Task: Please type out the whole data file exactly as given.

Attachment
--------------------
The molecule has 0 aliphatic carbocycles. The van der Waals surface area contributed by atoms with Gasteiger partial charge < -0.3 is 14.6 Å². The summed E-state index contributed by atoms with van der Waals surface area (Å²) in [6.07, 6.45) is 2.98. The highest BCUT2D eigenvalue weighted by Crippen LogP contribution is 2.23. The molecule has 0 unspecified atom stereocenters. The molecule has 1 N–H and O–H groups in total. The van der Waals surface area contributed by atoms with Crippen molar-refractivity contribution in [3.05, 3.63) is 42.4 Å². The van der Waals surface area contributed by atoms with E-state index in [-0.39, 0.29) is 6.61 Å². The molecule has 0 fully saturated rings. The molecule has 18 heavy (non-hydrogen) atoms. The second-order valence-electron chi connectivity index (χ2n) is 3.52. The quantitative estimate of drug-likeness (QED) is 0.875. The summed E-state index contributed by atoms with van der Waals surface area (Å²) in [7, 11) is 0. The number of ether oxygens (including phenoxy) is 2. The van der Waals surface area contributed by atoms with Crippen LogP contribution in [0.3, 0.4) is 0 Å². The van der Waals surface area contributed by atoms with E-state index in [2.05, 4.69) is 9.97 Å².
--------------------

The molecule has 0 aliphatic carbocycles. The van der Waals surface area contributed by atoms with Gasteiger partial charge < -0.3 is 14.6 Å². The summed E-state index contributed by atoms with van der Waals surface area (Å²) in [6.07, 6.45) is 2.98. The highest BCUT2D eigenvalue weighted by Crippen LogP contribution is 2.23. The molecule has 0 unspecified atom stereocenters. The molecule has 1 N–H and O–H groups in total. The van der Waals surface area contributed by atoms with Crippen molar-refractivity contribution in [3.05, 3.63) is 42.4 Å². The van der Waals surface area contributed by atoms with E-state index in [-0.39, 0.29) is 6.61 Å². The molecule has 0 fully saturated rings. The molecule has 18 heavy (non-hydrogen) atoms. The second-order valence-electron chi connectivity index (χ2n) is 3.52. The quantitative estimate of drug-likeness (QED) is 0.875. The summed E-state index contributed by atoms with van der Waals surface area (Å²) in [7, 11) is 0. The number of ether oxygens (including phenoxy) is 2. The van der Waals surface area contributed by atoms with Crippen LogP contribution in [0.3, 0.4) is 0 Å². The van der Waals surface area contributed by atoms with E-state index in [2.05, 4.69) is 9.97 Å².